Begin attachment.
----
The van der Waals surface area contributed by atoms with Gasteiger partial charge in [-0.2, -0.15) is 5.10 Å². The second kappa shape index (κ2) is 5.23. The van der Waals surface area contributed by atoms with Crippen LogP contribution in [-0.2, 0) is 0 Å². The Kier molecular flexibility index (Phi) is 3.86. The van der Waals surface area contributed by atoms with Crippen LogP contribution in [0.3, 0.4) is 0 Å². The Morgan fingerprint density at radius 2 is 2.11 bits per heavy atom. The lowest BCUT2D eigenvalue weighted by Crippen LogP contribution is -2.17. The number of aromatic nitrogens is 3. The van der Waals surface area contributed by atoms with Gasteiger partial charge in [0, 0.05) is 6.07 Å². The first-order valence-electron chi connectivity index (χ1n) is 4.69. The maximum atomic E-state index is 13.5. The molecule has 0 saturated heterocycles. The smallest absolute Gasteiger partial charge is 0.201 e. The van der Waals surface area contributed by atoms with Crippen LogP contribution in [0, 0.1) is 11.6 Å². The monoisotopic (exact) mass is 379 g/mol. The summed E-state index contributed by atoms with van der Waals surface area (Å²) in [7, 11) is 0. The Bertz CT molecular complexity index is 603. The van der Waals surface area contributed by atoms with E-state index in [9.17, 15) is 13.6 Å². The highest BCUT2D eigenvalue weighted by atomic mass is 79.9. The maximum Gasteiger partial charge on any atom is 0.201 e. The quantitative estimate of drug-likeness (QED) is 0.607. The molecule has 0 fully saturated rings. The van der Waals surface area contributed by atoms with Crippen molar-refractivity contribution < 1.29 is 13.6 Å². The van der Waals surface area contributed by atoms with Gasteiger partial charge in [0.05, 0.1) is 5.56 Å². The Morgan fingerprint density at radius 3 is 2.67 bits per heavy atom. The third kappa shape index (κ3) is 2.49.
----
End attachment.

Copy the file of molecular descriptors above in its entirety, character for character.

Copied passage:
The van der Waals surface area contributed by atoms with Gasteiger partial charge in [-0.2, -0.15) is 5.10 Å². The second kappa shape index (κ2) is 5.23. The van der Waals surface area contributed by atoms with Crippen LogP contribution in [-0.2, 0) is 0 Å². The Kier molecular flexibility index (Phi) is 3.86. The van der Waals surface area contributed by atoms with Crippen LogP contribution in [0.3, 0.4) is 0 Å². The Morgan fingerprint density at radius 2 is 2.11 bits per heavy atom. The lowest BCUT2D eigenvalue weighted by Crippen LogP contribution is -2.17. The number of aromatic nitrogens is 3. The van der Waals surface area contributed by atoms with Gasteiger partial charge in [0, 0.05) is 6.07 Å². The first-order valence-electron chi connectivity index (χ1n) is 4.69. The maximum atomic E-state index is 13.5. The molecule has 0 saturated heterocycles. The smallest absolute Gasteiger partial charge is 0.201 e. The van der Waals surface area contributed by atoms with Crippen LogP contribution in [0, 0.1) is 11.6 Å². The monoisotopic (exact) mass is 379 g/mol. The summed E-state index contributed by atoms with van der Waals surface area (Å²) in [7, 11) is 0. The Bertz CT molecular complexity index is 603. The van der Waals surface area contributed by atoms with E-state index in [9.17, 15) is 13.6 Å². The highest BCUT2D eigenvalue weighted by atomic mass is 79.9. The maximum Gasteiger partial charge on any atom is 0.201 e. The quantitative estimate of drug-likeness (QED) is 0.607. The molecule has 0 fully saturated rings. The van der Waals surface area contributed by atoms with Crippen molar-refractivity contribution < 1.29 is 13.6 Å². The van der Waals surface area contributed by atoms with Gasteiger partial charge in [0.05, 0.1) is 5.56 Å². The Morgan fingerprint density at radius 3 is 2.67 bits per heavy atom. The third kappa shape index (κ3) is 2.49.